The “rectangular” deflectors usually occurs in the engines withe ignition harness placed in the front of the pushrods. (Figure 90‑6):

Figure 90-6 A late model from the G-100 family

In such a configuration the cables go to the rear spark plug around the cylinder head (and across its deflector – as you can see in Figure 90‑6). The picture above shows the later “Cyclone” G100 model, most probably one of the R-1820-5x series (I am not able to precisely determine this version). It is nearly identical with the R-1820-52 (used in the SBD-3 and -4). This photo also show us detailed fragment of the angular main crankcase section. (It was built from two symmetric, forged and machined aluminum parts). Similar crankcases appear in the “F” family. In this later model the base for the propeller governor was even more elevated than in the R-1820-45 (compare this photo with the previous illustration). I do not think that the engine from Figure 90‑6 uses a different version of the deflectors. I rather suppose that this particular museum exhibit uses their standard “rectangular” model with the flexible tips removed.

I have just a few pictures of the engines used in the earlier Dauntless versions (SBD-1 .. -4). Below you can see two of them (unfortunately, both are in low resolution):

Figure 90-7 Comparing the R-1820 engines used in the early Dauntless versions

The engine depicted in Figure 90‑7a) belongs to a restored SBD-1 (BuNo 1612). (When you can see the original wreck, you can be at least sure that this is the original piece). The engine in Figure 90‑7b) was attached to the SBD-4, restored in Chino. It seems that there are no external differences between these two engines (at least as viewed from the front). The “-32” is missing the ignition harness, but you can see in the attached miniature that the restored version of this harness is identical to the “-52” on the right. Both engines have the standard, “rectangular” deflectors with flexible tips. Note how Douglass engineers make use of these auxiliary attachment points on the valve covers (Figure 90‑7b). The cowling flaps bow was supported by the rear row of these points, while the supports of the NACA cowling use the forward attachments.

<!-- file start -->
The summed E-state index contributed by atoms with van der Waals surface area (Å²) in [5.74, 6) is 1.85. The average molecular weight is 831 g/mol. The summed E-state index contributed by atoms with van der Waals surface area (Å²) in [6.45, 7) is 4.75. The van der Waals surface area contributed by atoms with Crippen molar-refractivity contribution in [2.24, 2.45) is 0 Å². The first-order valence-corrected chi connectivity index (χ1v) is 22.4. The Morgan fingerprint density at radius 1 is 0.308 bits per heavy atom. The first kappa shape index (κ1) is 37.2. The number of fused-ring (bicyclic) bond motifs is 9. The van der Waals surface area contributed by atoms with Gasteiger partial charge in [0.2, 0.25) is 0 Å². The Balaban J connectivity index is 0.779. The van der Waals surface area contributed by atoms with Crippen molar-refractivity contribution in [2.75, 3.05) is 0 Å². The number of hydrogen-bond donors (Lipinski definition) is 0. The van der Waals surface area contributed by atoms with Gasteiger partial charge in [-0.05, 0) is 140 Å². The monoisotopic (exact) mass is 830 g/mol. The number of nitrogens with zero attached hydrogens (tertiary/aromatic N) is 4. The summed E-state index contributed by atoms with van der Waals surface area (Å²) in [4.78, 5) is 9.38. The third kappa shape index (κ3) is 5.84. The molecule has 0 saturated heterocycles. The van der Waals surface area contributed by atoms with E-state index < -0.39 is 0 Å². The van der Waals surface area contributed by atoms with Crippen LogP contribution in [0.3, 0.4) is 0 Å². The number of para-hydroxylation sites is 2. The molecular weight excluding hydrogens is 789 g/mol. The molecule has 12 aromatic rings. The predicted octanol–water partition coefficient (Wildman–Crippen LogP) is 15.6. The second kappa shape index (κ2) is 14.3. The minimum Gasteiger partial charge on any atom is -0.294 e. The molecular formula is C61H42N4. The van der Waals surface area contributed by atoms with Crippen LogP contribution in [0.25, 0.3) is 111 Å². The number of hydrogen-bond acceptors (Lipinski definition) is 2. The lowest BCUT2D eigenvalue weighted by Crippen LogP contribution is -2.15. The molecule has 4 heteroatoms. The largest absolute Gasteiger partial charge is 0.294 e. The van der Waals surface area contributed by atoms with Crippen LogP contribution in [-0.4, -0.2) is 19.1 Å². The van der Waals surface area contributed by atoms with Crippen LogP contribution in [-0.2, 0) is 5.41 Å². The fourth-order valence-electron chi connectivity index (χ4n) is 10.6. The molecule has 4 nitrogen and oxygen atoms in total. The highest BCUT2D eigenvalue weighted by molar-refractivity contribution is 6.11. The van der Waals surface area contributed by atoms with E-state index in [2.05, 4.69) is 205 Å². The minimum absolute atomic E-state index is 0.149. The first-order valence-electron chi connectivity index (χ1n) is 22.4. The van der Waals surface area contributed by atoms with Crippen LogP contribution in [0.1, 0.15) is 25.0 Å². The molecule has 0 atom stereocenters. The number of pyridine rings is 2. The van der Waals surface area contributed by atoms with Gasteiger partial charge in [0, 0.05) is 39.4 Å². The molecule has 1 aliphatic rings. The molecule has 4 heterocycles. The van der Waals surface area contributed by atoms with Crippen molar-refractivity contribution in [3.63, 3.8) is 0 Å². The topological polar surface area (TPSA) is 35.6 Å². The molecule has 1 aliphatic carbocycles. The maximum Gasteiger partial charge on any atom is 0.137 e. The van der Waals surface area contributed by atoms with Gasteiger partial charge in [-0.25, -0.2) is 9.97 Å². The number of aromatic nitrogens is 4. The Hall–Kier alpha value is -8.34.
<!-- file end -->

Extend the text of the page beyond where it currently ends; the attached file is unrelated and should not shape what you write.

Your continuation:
Why the R-1820-45 differs a little from the R-1820-52 (see Figure 90‑5), while the R-1820-32 seems to be identical? There are two possibilities: 1. the military symbols do not correspond to the development chronology; 2. Wright run in parallel several development lines of this engine;

Both engines – R-1820-32 and R-1820-52 – were rated at 1000hp for takeoff. I have no information if there were any differences in their blower or gear ratio. The most powerful “Cyclones” G were rated at 1200hp for takeoff (the geared R-1820G5E).

The next “Cyclone” generation was a result of significant reengineering. Wright referred them as the GR-1820-G200 series (or, skipping the “G” suffix, as the R-1820-G200, because there were no direct drive versions in this family). It seems that the first of these models had military symbol R-1820-56. One of them is the R-1820-60 (the version that I already have recreated) and the R-1820-66 (version used in the SBD-6, presented in Figure 90‑8):

Figure 90-8 One of the G200 series (R-1820-66)

Frankly speaking, Wright has redesigned most of this engine, so it is easier to point out the elements that did not change between the G100 and G200 series: spark plugs and propeller governor (these two items were delivered by the third party vendors). While preserving the overall dimensions and mounting points, all of their external details are different. In the G200 the enlarged front section of the crankcase housed even bigger reduction gear and more efficient auxiliary shafts for the propeller governor. The pushrods became slightly shorter, thanks to the enlarged diameter of the front crankshaft. The cylinder heads grew bigger, because of the longer fins. (It was another increase of the cooling area – thus the shape of these heads is slightly different than in the G100 series). The deflectors are all-metal, without the flexible tips, and have different mounts among the cylinders. The cylinders are prepared for the high-octane fuel which means higher pressures, thus their bases feature 20 bolts (instead of 16 bolts in the G100 series). What is not visible on this photo, the main crankshaft section (under the cylinders) is a steel cast of gently curved shape.

In this engine you can see different auxiliary attachment points: double bolts on each intake rocker cover (the exhaust rocker covers have none).  (This “bolted” mount already appeared in the late G100s models, but not in the engines used in the SBD-1 ..-4).